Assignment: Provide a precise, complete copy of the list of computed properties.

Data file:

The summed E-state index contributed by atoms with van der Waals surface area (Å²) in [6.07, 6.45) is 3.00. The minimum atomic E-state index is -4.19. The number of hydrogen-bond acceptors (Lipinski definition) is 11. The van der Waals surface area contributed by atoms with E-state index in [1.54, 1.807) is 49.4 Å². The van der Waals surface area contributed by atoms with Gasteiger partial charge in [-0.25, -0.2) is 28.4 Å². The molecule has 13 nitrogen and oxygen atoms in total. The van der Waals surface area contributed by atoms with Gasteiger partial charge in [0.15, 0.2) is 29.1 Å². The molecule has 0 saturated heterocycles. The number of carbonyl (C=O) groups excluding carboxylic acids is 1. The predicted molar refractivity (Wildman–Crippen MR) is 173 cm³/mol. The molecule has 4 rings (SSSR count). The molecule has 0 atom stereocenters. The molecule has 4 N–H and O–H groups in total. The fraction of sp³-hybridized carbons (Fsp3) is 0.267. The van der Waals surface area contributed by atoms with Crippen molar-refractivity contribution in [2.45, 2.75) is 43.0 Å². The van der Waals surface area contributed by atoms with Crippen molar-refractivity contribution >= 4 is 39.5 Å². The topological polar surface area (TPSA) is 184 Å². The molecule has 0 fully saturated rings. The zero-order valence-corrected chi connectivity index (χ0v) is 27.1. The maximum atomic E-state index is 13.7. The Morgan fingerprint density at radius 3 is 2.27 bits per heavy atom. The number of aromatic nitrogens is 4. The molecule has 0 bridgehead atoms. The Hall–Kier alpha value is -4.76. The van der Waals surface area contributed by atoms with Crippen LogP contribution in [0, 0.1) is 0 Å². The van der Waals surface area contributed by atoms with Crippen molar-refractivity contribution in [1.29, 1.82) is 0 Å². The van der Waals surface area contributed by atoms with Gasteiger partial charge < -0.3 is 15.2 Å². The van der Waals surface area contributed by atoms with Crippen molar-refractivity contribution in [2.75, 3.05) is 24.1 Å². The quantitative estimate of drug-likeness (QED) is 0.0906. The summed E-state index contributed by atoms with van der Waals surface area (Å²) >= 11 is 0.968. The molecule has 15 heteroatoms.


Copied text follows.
The summed E-state index contributed by atoms with van der Waals surface area (Å²) in [6.07, 6.45) is 3.00. The minimum atomic E-state index is -4.19. The number of hydrogen-bond acceptors (Lipinski definition) is 11. The van der Waals surface area contributed by atoms with E-state index in [1.54, 1.807) is 49.4 Å². The van der Waals surface area contributed by atoms with Gasteiger partial charge in [-0.25, -0.2) is 28.4 Å². The molecule has 13 nitrogen and oxygen atoms in total. The van der Waals surface area contributed by atoms with Gasteiger partial charge in [0.15, 0.2) is 29.1 Å². The molecule has 0 saturated heterocycles. The number of carbonyl (C=O) groups excluding carboxylic acids is 1. The predicted molar refractivity (Wildman–Crippen MR) is 173 cm³/mol. The molecule has 4 rings (SSSR count). The molecule has 0 atom stereocenters. The molecule has 4 N–H and O–H groups in total. The fraction of sp³-hybridized carbons (Fsp3) is 0.267. The van der Waals surface area contributed by atoms with Crippen molar-refractivity contribution in [2.45, 2.75) is 43.0 Å². The van der Waals surface area contributed by atoms with Crippen molar-refractivity contribution >= 4 is 39.5 Å². The topological polar surface area (TPSA) is 184 Å². The molecule has 0 fully saturated rings. The zero-order valence-corrected chi connectivity index (χ0v) is 27.1. The maximum atomic E-state index is 13.7. The Morgan fingerprint density at radius 3 is 2.27 bits per heavy atom. The number of aromatic nitrogens is 4. The molecule has 0 bridgehead atoms. The Hall–Kier alpha value is -4.76. The van der Waals surface area contributed by atoms with Crippen LogP contribution in [0, 0.1) is 0 Å². The van der Waals surface area contributed by atoms with Crippen molar-refractivity contribution in [1.29, 1.82) is 0 Å². The van der Waals surface area contributed by atoms with Gasteiger partial charge < -0.3 is 15.2 Å². The van der Waals surface area contributed by atoms with Crippen molar-refractivity contribution in [2.75, 3.05) is 24.1 Å². The quantitative estimate of drug-likeness (QED) is 0.0906. The summed E-state index contributed by atoms with van der Waals surface area (Å²) >= 11 is 0.968. The molecule has 15 heteroatoms.